Perhaps not all of us knew that Clark Airbase used to be called Fort Stotsenburg. Situated three miles west of Angeles City and eighty kilometers north of Manila, it was the main base for the US Cavalry in the Philippines back when the Americans had colonized the country. It was also a place of opportunity not only for Kapampangans but for people who wanted to earn a living in other parts of the country even then.
|Photo credits from google.com|
We often heard stories from old people that life before was very hard. Money was scarce and that kids were encouraged to help their families financially. Advocates for children's rights were unheard then, so is child labor. It was the time before Pearl Harbor.
In my dad's family, two of my uncles enlisted in the Military.An aunt worked for the Base's laundromat and my dad worked at a bicycle shop. He also became a houseboy to some military families. Our family hails from Lubao which is the last town of Pampanga, just a few kilometers away from Bataan and Olongapo.
My dad 's family was dirt poor. He was orphaned at an early age and grew up without a father.Though he was a product of a third marriage and had three siblings, he also had half brothers and sisters which really did not matter even then. Grandma tried all sorts of jobs so she could feed her kids. Dad once told me that they would have cooked rice and salt for their meals. He and his youngest brother Pinong, whom he was really fond of would add water and salt on the cooked rice so it would have some taste. These were days when they were lucky. Some days were not. And my grandama could not help but shed a tear while they were gathered together at the dinner table. That was enough for my aunt Afric and my dad, who was the second eldest in his brood to leave Lubao and try his luck at Fort Stotsenburg. And true enough he did.
At the bicycle shop, dad's boss was an American thus he learned his English firsthand. Day by day, my dad did not only earn a living but also earned a teacher and a friend. The American will teach him the basics of his work and my dad would follow. Day by day, he learned to forget how lonely it was to leave his family in Lubao so they could eat regular meals, choosing not to be a burden instead. My aunt Naty recalled those rare days when he got to spend some time with them, when dad took her and uncle Pinong to the bycicle shop as a treat. He bought them bubblegums which were too big for their small mouths to chew, that they could not even open them to speak. And my dad would laugh at them, because he knew his siblings were overwhelmed not only with the taste of candies but of the stories that needed to be shared for the short time they were together.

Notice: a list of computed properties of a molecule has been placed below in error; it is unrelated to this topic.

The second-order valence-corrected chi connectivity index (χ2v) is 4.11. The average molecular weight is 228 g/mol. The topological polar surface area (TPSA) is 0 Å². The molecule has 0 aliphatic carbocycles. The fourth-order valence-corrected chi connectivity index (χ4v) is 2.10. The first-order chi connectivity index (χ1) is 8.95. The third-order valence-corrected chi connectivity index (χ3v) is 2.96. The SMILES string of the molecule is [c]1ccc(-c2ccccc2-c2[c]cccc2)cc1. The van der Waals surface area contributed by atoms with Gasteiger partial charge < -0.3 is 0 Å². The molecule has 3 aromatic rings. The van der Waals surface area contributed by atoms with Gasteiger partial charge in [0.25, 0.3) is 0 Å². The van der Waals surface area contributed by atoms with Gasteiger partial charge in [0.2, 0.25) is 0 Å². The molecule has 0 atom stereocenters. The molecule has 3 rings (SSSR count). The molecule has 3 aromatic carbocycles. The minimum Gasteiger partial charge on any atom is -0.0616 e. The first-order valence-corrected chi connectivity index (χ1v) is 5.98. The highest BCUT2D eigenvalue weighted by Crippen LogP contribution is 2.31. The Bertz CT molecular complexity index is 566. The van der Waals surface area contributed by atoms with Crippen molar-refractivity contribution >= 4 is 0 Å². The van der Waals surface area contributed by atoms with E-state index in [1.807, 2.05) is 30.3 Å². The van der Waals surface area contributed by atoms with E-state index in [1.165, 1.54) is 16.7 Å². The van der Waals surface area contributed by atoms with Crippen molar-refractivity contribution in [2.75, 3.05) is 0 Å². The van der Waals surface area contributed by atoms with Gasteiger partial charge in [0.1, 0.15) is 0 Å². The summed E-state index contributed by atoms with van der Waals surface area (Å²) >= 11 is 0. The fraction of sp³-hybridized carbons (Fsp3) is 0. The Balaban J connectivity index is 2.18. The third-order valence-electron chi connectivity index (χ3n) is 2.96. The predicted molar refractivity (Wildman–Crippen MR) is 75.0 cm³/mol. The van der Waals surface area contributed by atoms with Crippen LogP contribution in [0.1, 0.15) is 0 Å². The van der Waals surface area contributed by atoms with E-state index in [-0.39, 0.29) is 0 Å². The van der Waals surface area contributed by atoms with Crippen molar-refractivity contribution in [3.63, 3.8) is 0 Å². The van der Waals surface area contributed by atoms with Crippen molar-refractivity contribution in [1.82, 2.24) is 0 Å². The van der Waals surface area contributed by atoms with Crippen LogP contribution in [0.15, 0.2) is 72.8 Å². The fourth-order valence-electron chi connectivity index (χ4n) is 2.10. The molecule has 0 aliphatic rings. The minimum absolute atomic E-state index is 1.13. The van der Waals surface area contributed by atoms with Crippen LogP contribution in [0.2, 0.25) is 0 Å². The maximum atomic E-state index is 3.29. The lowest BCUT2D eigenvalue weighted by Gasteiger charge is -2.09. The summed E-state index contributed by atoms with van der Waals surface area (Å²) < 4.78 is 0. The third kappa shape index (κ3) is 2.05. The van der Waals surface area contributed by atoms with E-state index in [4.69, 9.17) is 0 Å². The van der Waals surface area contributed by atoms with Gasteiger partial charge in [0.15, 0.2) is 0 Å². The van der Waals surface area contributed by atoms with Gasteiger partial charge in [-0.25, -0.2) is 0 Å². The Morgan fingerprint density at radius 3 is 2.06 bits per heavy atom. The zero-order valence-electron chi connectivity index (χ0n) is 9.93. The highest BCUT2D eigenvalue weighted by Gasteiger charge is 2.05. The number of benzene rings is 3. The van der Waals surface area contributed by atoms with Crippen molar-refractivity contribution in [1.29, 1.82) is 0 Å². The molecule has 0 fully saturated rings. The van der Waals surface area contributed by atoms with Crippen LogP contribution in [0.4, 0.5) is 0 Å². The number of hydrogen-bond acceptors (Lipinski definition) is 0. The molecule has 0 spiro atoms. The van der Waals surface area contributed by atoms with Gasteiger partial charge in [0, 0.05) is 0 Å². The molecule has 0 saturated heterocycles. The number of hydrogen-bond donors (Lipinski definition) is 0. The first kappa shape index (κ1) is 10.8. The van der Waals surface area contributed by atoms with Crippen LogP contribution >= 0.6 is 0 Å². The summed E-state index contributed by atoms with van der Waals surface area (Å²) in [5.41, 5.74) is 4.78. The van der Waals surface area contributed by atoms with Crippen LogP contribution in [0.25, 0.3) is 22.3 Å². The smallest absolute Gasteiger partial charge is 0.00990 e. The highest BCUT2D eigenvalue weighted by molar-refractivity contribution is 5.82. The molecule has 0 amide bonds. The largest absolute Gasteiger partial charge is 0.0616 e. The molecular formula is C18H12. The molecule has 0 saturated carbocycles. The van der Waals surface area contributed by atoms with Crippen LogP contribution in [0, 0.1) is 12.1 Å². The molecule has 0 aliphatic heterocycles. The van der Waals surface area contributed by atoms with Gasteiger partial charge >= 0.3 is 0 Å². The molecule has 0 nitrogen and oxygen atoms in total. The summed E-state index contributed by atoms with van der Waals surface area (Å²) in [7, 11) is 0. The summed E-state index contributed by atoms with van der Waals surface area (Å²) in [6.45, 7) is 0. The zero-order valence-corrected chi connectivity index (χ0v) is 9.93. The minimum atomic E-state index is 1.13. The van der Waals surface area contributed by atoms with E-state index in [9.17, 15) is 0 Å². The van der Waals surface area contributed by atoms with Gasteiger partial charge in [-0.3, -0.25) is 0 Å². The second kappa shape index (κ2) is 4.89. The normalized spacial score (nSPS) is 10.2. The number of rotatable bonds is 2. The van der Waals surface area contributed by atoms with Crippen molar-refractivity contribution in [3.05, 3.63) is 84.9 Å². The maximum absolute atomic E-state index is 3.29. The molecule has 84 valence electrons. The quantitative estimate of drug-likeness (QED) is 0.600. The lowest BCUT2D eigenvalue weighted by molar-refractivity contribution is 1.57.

When Pearl Harbor was bombed and the war broke out, life became chaos. It became survival. Dad was trapped in Angeles City while his family in Lubao evacuated. It may have been months, maybe years. Most people were not mindful of counting how long the war will last then but how soon it would be over. My dad's family thought he was already dead. They lost track of him. It was very painful but each of them hope that one day they will all be together. Never did they thought that the American boss and my dad went into hiding.
Because of the uncertainties the war had created, the American had grown to care for my dad. During those dark days, his boss did not only become a friend but acted more of a father, protective of his son and his welfare. He too wished that both of them will survive. After a long time, when the war was nearing its end and it was safe enough to come outside, my dad had to say the inevitable. He told his boss that it was time for him to head back home. The American was hesitant to let him leave. He told my dad that he may not find his family anymore, that they may have not survived. He even offered him to start a life in the US, adopt him as his son, so he can have a better life. He was so touched not only by my dad's sense of professionlism but his love for his family as well.
But my dad declined.
He told him that he will always be grateful for his kindness but he will try to pick up the pieces of his life, or of what's left in Lubao. And that he can never leave his family behind.
It was then that the American let him go. I am not sure if he even helped my dad assembled a bicycle so he can get to Lubao much faster. In a way, the bicycle was not just a gift but a bond, a reminder of a friendship that will never be forgotten.
The trip from Angeles to Lubao was a painful one. My dad let go not only of an opportunity but a dream that could have changed his life. Still he chose to be with his family, if he will be lucky enough to find them.
After passing many towns destroyed by the war, asking around about his family, he finally found what he had been looking for. What more they had all survived. The emptiness that he felt so long suddenly was replaced by happiness now that he is back. The pain of waiting was all worth it.
This story was a product of the bits and pieces of stories randomly told by my mom, aunt Naty and sometimes by my dad. Now I know why we he named his kids with American names. Now I know why we grew up watching mostly American shows, even documentaries in which I am now thankful of. Maybe this explains why, when my dad had a bicycle for a gift, took good care of it even to his last days.
Perhaps he remembered how it felt to have a father and how he had found a friend during the time of war.
And just maybe he remembered, his humble beginnings at a place once called Fort Stotsenberg.